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Location: UFOUpDatesList.Com > 2012 > Feb > Feb 14

NASA Budget Pushes Science To The Brink

From: Kathy Kasten <catraja.nul>
Date: Tue, 14 Feb 2012 18:03:08 +0000
Archived: Tue, 14 Feb 2012 23:37:10 -0500
Subject: NASA Budget Pushes Science To The Brink


An update from the Planetary Society,

KK

-----

From: tpsmbl.nul
To: catraja.nul
Subject: NASA Budget Pushes Science to the Brink
Date: Mon, 13 Feb 2012 13:27:12 -0800

Dear Kathy Kasten,

Today, NASA announced its budget for its fiscal year 2013. As
you might imagine, there are large budget cuts. But, the
planetary science program has been cut disproportionately.
NASA=92s allocations are out of balance.

With this budget, there will be no more flagship missions, no
more fantastic voyages of discovery in deep space. Deep space
exploration is not a faucet that can be turned on and off. If
NASA loses its expertise in interplanetary missions, the world
loses it. We are on the verge of finding evidence of life
elsewhere in the Solar System. With these cuts to NASA science,
humankind loses.

There=92s going to be a fight. The Planetary Society is already
swinging into action on this issue. Stay tuned. We must maintain
the momentum needed to investigate humankind=92s deepest questions
about ourselves and life itself.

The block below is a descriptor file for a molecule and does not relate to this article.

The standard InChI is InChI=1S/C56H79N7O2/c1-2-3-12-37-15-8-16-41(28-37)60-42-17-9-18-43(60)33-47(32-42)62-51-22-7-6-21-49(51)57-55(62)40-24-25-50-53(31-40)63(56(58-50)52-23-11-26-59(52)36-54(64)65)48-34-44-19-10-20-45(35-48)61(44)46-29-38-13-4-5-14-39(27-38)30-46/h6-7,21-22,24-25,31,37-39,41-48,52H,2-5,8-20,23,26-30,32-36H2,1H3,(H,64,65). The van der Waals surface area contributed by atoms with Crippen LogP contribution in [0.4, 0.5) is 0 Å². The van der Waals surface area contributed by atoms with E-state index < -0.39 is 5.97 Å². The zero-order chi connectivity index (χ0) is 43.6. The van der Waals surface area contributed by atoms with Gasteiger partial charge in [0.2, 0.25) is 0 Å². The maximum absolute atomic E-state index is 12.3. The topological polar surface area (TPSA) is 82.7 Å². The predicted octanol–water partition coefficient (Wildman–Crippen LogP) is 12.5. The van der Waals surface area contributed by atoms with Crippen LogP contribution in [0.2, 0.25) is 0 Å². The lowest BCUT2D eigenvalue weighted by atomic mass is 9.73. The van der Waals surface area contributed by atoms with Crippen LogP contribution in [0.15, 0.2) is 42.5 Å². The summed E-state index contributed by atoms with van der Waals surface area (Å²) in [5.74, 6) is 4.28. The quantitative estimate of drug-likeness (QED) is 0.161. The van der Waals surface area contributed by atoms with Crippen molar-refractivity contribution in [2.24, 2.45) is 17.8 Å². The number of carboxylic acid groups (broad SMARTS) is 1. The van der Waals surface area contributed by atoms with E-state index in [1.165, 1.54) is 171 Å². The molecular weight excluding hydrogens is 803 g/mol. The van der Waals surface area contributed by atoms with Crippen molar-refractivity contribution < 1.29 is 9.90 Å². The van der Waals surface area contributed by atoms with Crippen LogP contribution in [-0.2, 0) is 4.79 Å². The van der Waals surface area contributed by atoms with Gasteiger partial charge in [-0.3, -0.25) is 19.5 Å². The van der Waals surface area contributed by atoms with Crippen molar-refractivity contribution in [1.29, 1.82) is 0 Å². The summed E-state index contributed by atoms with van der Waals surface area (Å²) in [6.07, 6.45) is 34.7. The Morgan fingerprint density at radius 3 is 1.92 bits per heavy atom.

See our full statement below.

Sincerely,

Bill Nye
CEO, The Planetary Society


PRESS STATEMENT

FOR IMMEDIATE RELEASE
February 13, 2012

Science Pushed to the Brink
Proposed FY 2013 Budget Would Devastate Planetary Science in NASA

The Planetary Society=92s Statement

On the Administration=92s Proposal for the Science Mission Directorate

The U.S. Administration is proposing a budget for Fiscal Year
2013 that would force NASA to walk away from planned missions to
Mars, delay for decades any flagship missions to the outer
planets, and radically slow the pace of scientific discovery,
including the search for life on other worlds.

NASA=92s planetary science program is being singled out for
drastic cuts, with its budget dropping by 20 percent, from $1.5
billion this year to $1.2 billion next year. The steep
reductions will continue for at least the next five years -- if
the Administration=92s proposal is not changed. This would strike
at the heart of one of NASA=92s most productive and successful
programs over the past decade.

=93The priorities reflected in this budget would take us down the
wrong path,=94 said Bill Nye, CEO of the Planetary Society.
=93Science is the part of NASA that=92s actually conducting
interesting and scientifically important missions. Spacecraft
sent to Mars, Saturn, Mercury, the Moon, comets, and asteroids
have been making incredible discoveries, with more to come from
recent launches to Jupiter, the Moon, and Mars. The country
needs more of these robotic space exploration missions, not
less.=94

Fallout from the threatened budget cuts is forcing NASA to back
out of international agreements with the European Space Agency
(ESA) to partner in the Mars Trace Gas Orbiter, planned to
launch in 2016, and threatens the ExoMars rover, set to launch
in 2018. Without NASA to provide launches and critical
equipment, Europe has turned to Russia to keep the missions
alive by becoming its partner in the missions.

If Congress enacts the proposed budget, there will be no
=93flagship=94 missions of any kind, killing the tradition of great
missions of exploration, such as Voyager and Cassini to the
outer planets. NASA=92s storied Mars program will be cut
drastically, falling from $587 million for FY 2012 to $360 in FY